Legal grey areas in China caused early failures for Chin
The company’s current bright prospects belie Chin’s earlier setbacks; like all startup companies, Chin did not walk on a gold-paved road from the start.
In 2009, Top Admit was Chin’s first attempt at establishing his own brand. Focusing primarily on translating application documents for students wishing to study abroad, in 2011 Chin saw the increasing need, poor quality, and lack of competition for such services in China, and moved his entire family over as he tried to gain a foothold in the Chinese market. However, the murky legal situation in China, as well as substantial cultural differences, caused much difficulty in both Beijing and Shanghai, and Chin was forced to return and cut his losses less than a year later.
WritePath selects professional translators with financial and technological tests
After returning to Taiwan, Chin began to reorient his direction. Since most students wishing to study abroad will only use translation services once, Top Admit would be limited in its scope. To expand his clientele, Chin set up TopSCIedit as a service to translate medical papers, and in 2014 set up WritePath for corporate clients.
Chin notes that the hardest part of setting up a new company is talent and capital. To ensure the quality of translations, translators must pass a highly selective online test before joining WritePath. The test looks for correct grammar and high precision in wording, as well as knowledge of the vocabulary used in finance, information technology, marketing, and other fields of expertise. Such comprehensive talent is, of course, never easy to come by, and even though WritePath has recruited more than 10,000 translators from hundreds of online translation communities, professional talent is something the company continues to seek.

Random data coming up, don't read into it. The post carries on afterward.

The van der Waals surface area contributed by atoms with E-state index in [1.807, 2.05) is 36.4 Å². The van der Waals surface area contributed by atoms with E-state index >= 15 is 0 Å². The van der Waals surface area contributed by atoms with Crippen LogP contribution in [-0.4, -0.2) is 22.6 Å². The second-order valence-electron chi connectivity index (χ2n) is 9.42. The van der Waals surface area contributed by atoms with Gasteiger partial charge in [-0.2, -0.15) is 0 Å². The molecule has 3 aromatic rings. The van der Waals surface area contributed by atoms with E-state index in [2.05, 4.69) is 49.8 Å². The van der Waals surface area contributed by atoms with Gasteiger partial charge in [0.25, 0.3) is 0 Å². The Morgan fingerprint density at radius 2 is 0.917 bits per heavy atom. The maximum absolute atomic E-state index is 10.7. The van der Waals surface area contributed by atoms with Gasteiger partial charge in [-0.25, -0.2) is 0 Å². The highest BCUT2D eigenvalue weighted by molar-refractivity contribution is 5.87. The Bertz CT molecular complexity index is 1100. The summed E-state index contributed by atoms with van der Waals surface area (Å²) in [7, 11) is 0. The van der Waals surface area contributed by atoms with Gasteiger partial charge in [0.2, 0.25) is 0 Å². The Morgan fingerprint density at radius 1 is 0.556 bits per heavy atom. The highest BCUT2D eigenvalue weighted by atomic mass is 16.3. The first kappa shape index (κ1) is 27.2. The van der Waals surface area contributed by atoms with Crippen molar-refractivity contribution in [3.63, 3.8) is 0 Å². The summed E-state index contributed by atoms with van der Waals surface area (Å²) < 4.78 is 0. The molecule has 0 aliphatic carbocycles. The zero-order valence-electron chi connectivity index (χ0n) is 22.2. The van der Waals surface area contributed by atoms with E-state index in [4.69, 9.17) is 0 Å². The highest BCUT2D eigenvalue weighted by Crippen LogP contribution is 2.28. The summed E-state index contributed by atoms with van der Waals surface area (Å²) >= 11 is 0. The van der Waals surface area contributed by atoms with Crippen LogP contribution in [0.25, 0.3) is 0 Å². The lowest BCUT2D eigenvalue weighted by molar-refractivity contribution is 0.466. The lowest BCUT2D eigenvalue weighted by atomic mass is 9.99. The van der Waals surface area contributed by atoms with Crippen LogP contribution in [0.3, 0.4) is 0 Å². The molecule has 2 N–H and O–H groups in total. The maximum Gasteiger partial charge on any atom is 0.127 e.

In search of funding? Take part in competitions and exhibitions; seek recommendations from earlier trailblazers
As for funding and capital, Chin says that he knew from an early stage that this would be a hurdle for any startup: why would anyone give you money when they don’t know why you are?
To increase recognition for his company, Chin took his team to startup innovation competitions around the world; their achievements include being selected by Tehnode as one of the top 6 internet startups of 2011, finishing at first place in the 2013 Echelon Japan Satellite in Tokyo international competition, receiving the Taiwan Venture Capital Association’s grand prize, and being selected into China’s leading startup incubator Kr Space, which brought funding from angel investors in Japan and Taiwan, as well as investment from United Daily News.
Chin’s suggestions for attracting funding? Take part in competitions and exhibitions, and talk to startup teams who have been successful in getting funding for their projects; getting a recommendation from people who have been down the same path before may save you substantial time and effort. Investors are also constantly on the lookout for good investments, and will often privately ask trusted investees for suggestions. Foster a good reputation and interpersonal connections, and these might help you out some day.
With funding from United Daily News, and expertise in translating financial documents, WritePath has targeted Shanghai and Hong Kong for expansion next year, both through digital means and on-the-ground personnel. Chin anticipates revenue to increase by three to four times next year, and looks eagerly toward the day that WritePath, with its unique AI technology, becomes the Asian leader in cloud-based translation.